The Data-Driven Case for a Biopsychological Model in Value-based Care

Learn more about the University of Colorado's data-driven model of the biopsychosocial factors that can drive some claims off the rails, at an information-packed session at National Comp 2021.
By: | October 14, 2021

Given two similar workers’ comp claims – same injury, same demographic – why does one recover as expected and one slide off the rails?

It’s not always easy to identify why some recoveries falter, and which employees are likely to fall into that 20% of claims that drive 80% of worker’s comp costs.

Here’s a place to start: Look for the employees in emotional distress.

Companies and workers’ comp carriers have struggled over the decades to manage the 20 percent in the 20/80 formula.

That’s why a team at the University of Colorado developed a data-driven model of the behavioral component that drives some claims south, said Maggie Alvarez-Miller, RN, CMM, supervisor with ICW Group. She has been in the industry for more than 30 years, on both the service provider and payer sides.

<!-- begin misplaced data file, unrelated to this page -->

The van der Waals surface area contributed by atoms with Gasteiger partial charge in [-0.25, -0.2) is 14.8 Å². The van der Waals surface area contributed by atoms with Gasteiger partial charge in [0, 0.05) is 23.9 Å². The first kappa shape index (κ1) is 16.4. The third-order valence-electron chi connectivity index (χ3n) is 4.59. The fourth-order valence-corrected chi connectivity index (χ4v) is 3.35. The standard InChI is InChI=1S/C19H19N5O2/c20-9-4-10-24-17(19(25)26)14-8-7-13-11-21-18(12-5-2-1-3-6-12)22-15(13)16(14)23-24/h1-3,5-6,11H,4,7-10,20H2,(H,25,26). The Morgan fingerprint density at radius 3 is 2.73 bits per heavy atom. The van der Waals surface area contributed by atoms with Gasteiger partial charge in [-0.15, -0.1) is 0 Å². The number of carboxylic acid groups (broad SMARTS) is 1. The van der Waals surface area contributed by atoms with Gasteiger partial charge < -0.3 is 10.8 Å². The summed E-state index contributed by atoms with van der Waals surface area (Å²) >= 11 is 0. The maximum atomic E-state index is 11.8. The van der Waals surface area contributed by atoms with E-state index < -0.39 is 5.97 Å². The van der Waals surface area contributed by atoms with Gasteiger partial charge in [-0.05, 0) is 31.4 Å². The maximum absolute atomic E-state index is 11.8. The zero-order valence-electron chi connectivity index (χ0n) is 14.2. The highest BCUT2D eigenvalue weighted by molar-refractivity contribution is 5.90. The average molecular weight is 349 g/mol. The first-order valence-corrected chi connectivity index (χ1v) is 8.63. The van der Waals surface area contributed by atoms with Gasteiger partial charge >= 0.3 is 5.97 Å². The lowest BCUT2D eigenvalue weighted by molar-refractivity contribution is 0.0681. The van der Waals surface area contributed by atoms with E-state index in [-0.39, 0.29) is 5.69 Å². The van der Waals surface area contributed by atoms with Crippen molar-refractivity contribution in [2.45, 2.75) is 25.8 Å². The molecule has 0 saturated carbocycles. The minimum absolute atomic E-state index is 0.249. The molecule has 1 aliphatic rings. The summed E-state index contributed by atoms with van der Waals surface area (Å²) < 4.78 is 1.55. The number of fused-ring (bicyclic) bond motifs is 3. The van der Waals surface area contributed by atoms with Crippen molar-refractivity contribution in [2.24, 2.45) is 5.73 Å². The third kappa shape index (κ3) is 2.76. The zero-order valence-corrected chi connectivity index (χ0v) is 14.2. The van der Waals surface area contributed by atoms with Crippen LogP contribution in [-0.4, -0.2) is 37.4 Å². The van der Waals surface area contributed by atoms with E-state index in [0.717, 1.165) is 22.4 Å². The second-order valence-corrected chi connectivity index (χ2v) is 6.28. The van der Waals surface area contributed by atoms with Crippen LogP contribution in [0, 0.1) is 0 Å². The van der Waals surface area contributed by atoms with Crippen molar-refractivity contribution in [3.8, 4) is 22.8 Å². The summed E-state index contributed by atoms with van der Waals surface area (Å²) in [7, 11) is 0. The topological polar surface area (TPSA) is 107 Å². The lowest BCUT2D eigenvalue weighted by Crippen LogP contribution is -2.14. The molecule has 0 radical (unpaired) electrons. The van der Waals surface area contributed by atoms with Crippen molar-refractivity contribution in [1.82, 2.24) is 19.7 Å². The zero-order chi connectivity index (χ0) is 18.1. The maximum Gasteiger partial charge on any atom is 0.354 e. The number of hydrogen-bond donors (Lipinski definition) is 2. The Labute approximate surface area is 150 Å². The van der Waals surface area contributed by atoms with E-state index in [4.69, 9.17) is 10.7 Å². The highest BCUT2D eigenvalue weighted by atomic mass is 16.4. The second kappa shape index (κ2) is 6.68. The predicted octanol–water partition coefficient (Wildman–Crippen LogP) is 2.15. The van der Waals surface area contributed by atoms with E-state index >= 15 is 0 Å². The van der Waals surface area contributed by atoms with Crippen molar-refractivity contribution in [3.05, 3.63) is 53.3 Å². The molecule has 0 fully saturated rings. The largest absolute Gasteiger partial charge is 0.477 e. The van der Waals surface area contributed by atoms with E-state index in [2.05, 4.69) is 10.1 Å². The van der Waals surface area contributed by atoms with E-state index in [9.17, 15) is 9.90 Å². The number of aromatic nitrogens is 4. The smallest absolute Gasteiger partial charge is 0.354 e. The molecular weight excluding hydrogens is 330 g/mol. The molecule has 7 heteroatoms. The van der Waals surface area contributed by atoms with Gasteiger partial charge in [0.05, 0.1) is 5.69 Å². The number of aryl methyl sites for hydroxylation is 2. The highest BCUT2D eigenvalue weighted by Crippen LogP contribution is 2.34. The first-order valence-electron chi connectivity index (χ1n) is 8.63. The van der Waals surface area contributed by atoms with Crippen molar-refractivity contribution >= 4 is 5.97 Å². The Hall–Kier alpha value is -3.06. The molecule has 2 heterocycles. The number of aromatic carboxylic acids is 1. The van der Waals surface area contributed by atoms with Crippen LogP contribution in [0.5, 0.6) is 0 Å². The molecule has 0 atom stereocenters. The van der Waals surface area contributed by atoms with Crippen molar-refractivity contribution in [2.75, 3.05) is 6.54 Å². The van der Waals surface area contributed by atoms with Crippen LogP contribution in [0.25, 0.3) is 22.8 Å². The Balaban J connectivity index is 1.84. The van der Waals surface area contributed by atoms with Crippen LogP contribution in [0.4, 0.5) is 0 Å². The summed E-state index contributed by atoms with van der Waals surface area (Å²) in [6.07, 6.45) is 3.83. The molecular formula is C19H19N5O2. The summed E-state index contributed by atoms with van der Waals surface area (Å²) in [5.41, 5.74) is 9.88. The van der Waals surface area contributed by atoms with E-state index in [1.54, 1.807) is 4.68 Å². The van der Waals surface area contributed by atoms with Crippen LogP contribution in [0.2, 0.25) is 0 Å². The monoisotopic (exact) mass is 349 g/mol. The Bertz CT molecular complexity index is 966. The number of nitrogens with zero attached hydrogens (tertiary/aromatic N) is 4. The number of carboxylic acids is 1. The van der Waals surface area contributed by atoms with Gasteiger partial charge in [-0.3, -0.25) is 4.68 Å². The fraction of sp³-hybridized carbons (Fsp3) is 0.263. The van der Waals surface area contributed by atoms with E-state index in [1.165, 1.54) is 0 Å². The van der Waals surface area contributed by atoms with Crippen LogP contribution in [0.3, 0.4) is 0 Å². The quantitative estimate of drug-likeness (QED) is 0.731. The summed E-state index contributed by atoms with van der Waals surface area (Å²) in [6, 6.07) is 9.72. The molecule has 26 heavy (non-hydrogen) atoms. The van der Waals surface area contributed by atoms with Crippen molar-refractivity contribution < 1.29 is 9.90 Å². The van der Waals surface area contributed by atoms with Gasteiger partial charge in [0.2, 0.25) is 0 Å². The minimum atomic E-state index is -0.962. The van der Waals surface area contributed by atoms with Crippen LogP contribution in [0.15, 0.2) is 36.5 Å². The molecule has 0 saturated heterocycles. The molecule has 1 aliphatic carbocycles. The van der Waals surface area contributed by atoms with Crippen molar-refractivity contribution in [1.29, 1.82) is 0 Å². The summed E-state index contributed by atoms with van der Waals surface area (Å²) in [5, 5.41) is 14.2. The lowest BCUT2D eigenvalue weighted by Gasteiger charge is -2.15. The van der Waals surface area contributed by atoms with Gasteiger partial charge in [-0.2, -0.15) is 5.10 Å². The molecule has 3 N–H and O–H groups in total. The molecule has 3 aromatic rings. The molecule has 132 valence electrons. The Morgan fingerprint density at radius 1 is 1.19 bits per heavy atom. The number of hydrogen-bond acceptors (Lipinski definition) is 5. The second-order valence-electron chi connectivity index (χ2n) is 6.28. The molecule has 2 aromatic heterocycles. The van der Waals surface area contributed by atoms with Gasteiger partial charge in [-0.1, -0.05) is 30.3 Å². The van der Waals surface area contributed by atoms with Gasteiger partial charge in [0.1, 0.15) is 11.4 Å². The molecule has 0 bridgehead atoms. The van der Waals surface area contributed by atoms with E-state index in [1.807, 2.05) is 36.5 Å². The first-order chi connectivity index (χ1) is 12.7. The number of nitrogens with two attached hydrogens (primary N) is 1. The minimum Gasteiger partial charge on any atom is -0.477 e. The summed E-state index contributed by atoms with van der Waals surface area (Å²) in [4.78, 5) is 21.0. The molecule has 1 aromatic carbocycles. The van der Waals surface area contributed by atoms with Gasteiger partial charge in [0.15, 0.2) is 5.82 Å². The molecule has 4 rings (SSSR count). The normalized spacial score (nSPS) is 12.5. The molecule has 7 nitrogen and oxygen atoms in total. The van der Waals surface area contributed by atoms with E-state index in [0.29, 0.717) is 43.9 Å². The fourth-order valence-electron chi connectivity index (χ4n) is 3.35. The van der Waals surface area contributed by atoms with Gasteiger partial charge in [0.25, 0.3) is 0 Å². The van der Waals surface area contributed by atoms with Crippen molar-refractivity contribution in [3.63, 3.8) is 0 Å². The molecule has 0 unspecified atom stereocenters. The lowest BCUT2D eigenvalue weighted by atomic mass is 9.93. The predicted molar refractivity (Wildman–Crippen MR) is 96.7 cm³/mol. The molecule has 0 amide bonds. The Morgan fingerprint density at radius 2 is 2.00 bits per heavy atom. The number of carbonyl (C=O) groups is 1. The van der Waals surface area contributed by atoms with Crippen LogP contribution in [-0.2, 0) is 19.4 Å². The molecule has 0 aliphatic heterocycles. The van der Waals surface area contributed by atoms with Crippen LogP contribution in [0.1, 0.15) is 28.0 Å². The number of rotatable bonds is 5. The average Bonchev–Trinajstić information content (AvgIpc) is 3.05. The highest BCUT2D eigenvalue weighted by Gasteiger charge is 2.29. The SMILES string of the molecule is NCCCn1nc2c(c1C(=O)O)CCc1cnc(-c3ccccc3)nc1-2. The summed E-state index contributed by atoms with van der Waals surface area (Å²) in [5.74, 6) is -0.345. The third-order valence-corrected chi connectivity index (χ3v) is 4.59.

Identifying and addressing the disconnect between protracted physical pain and underlying emotional distress hasn’t always been straightforward. But the University of Colorado’s approach creates a better, faster path to the right information.

When an injured worker first seeks medical care, they complete an electronic questionnaire in the doctor’s office that asks questions about their physical symptoms, then their emotional health. How are stress and anxiety levels? Sleep? Communication with family members?

Magdalena Alvarez,
ICW Group

Seconds after “send,” the worker’s data is mapped on a quadrant. If the response lands in a certain quadrant, behavioral intervention might be appropriate.